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Portland Water District Continues to Tackle PFAS Contamination in Biosolids; Advanced Study Makes Recommendations


Portland Water District (PWD) is finding innovative and cost-effective ways to meet the mounting challenges and limitations of biosolids management. Per State of Maine law, biosolids, the solids product of wastewater treatment, can no longer be applied to fields or composted as was the practice for many decades. It must be landfilled due to concerns over per- and polyfluoroalkyl substance (PFAS). This policy has created landfill capacity issues and challenges including finding bulky waste to mix with the biosolids to stabilize it for landfilling.

PWD recently adopted a Biosolids Master Plan (BMP), a technical study that detailed regional options for sustainable biosolids management. The plan recommended:

  • Engaging with regional partners to explore the idea of collaboratively implementing a single regional biosolids processing facility for multiple utilities in Maine.
  • Using solids processing technologies like anerobic digestion, drying, and thermal treatment to reduce the amount of biosolids that need to be disposed of.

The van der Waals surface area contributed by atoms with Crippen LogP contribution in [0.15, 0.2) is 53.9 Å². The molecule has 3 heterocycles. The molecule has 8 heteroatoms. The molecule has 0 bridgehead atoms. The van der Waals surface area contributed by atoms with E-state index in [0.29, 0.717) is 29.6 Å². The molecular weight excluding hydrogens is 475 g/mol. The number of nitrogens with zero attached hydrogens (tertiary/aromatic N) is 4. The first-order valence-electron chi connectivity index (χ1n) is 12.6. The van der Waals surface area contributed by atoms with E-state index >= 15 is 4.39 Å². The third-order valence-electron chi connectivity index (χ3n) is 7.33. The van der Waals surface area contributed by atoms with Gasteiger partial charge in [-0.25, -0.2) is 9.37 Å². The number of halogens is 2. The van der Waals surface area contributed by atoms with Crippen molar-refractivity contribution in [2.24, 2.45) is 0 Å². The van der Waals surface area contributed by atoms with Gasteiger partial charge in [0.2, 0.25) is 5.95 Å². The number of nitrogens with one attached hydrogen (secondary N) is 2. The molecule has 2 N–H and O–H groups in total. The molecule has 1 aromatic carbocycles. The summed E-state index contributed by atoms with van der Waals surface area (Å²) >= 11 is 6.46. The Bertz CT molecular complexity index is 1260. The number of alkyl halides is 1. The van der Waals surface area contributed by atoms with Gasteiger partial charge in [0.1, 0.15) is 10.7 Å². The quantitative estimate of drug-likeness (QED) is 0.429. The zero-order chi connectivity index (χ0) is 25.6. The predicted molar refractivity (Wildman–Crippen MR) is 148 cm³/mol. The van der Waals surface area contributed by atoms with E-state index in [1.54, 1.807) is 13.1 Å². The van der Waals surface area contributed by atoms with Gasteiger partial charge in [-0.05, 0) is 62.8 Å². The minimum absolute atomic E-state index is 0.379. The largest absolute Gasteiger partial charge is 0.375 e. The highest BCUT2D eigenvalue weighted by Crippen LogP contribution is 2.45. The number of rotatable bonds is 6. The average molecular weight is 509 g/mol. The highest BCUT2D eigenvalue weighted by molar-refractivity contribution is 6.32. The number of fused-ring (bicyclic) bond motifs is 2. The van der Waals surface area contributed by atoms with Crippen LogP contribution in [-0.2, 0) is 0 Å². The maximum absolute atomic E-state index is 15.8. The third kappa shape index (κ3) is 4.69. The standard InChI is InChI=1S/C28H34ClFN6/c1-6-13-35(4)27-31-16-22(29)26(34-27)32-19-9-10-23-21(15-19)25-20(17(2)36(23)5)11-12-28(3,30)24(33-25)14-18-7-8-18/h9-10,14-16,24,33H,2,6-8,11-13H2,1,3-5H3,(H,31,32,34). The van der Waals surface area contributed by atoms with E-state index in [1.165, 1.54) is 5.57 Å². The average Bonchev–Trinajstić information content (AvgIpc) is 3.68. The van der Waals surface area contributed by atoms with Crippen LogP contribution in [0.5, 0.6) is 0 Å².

• And, upgrading existing dewatering and other solids handling processes at the PWD facilities.

“Left with dwindling and costly disposal options, PWD has taken proactive measures to address PFAS contamination and find solutions, which included commissioning a study to examine regional management options,” stated PWD’s Director of Wastewater Services Scott Firmin. “PWD is proactively engaged at the local, state, and national levels, exploring solutions to combat the widespread PFAS problem.”

PWD is anticipating that new processing steps will dramatically reduce the volume of solids to manage and generate renewable fuels which could reduce costs and greenhouse gas emissions. It will also reduce transportation and disposal costs.

One process being explored is primary sludge mesophilic anaerobic digestion (MAD). MAD could reduce the amounts of solids produced by 20-50%, and may generate other benefits valued at $1.2 million per year. In addition, there could be a significant environmental benefit. Of course, MAD has a significant capital cost which must be considered and evaluated.

“PWD is currently refining the recommendations, options, and possible funding sources. State and federal funding will be critical to advance a complete solution for Maine,” stated PWD General Manager Seth Garrison.

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